Five more awards were presented at the AAA's annual meeting. The Alfred Vincent Kidder Award for outstanding work in American Southwest or Middle America archaeology went to lgnacio Bernal, former director of the Instituto Museo Nacional de Antropologia in Mexico. The Solon T. Kimball Award, which recognizes achievement in the development of anthropology as an applied science, was presented to the Culture and Learning Department of Kamehameha Schools in Hawaii. The first annual L. Bryce Boyer Prize for the best paper in psychoanalytic anthropology was awarded to Yoram Bilu of Hebrew University in Jeruselem. T.M. Luhrmann, a research fellow at Christ's College, was given the Stirling Award for contributions to psychological anthropology.
Ernest D. Courant of Brookhaven National Laboratories and the late M. Stanley Livingston, former professor at the Massachusetts Institute of Technology, have received the Enrico Fermi Award of the U.S. Department of Energy. The award recognizes researchers who have dedicated their life's work to nuclear science and it carries a prize of $100,000 for each recipient. Lois Livingston accepted the award for her late husband, who died in August.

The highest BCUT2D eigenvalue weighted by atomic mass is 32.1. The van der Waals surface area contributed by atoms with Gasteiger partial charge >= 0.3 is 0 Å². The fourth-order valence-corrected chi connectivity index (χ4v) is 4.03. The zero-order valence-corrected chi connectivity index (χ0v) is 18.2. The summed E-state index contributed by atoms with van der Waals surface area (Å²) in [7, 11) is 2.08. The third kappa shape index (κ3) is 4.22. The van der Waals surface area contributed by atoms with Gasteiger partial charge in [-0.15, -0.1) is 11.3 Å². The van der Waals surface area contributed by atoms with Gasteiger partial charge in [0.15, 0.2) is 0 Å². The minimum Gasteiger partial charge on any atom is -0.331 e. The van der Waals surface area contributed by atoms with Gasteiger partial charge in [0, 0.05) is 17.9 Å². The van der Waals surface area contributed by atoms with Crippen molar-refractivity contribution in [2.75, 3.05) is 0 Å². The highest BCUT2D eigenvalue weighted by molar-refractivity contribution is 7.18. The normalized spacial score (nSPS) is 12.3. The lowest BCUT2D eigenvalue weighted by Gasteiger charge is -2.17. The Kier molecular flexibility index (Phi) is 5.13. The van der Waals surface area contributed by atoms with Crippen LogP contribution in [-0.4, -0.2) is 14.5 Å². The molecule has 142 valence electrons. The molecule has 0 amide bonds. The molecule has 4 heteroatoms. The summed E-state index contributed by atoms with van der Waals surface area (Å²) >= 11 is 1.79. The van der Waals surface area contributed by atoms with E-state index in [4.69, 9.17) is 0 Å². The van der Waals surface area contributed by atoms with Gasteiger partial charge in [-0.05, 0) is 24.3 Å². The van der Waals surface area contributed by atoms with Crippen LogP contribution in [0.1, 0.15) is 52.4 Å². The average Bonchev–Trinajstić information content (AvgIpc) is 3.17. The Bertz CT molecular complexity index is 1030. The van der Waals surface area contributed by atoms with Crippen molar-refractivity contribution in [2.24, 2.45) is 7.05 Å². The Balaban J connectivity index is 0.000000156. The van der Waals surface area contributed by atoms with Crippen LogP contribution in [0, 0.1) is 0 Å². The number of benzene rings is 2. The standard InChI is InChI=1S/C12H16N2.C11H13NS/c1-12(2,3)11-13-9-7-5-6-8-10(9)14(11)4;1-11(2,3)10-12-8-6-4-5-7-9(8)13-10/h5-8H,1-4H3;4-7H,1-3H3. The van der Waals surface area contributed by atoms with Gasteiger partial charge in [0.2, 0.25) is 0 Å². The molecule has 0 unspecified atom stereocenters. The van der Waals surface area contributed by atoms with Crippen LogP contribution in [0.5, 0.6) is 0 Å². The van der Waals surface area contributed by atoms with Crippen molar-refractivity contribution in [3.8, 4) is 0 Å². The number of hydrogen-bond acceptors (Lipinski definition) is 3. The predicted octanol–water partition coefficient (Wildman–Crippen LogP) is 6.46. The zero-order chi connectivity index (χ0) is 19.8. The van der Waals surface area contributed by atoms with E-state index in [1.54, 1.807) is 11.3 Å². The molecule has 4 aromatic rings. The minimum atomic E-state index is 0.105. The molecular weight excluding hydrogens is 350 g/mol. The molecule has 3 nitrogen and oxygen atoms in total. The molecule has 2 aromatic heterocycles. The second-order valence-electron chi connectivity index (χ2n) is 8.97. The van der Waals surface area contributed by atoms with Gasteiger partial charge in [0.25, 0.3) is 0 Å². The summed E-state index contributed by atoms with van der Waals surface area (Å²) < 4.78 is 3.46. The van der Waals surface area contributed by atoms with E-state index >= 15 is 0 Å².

The Distinguished Presidential Rank Awards were presented by President Reagan to 44 members of the Senior Executive Service, the organization comprised of 6,132 of the government's top managers. The awards honor outstanding leadership and service. Among the winners were Raymond S. Colladay, associate administrator for aeronautics and space technology at NASA; Frederick K. Goodwin, director of the Division of Intramural Research Programs at the National Institute of Mental Health; Richard Hallgren, assistant administrator for weather services at the National Oceanic and Atmospheric Administration; Noel W. Hinners, director of the Goddard Space Flight Center; Jerome Karle, chief scientist at the Naval Laboratory for Structure of Matter; and Terry B. Kinney Jr., administrator of the Agricultural Research Service of the Department of Agriculture. Each recipient will receive a check for $20,000.
Cornell University recently acquired 250 pages of letters written by 19th century scientist Andre Marie Ampere. Written when Ampere was 20 years old in response to queries for technical advice, these are the earliest known letters of the French physicist for whom the electrical measurement amps is named. The letters were discovered in a barn near Lyon, France, where they were stored for nearly two centuries.
Ronald E. McNar, one of the seven astronauts kified in last year's explosion of the space shuttle Challenger, was honored in a memorial dedication of the new space studies building at the Massachusetts Institute of Technology in Cambridge, Mass. The six-story building will house more than 100,000 square feet of classrooms, laboratories and offices.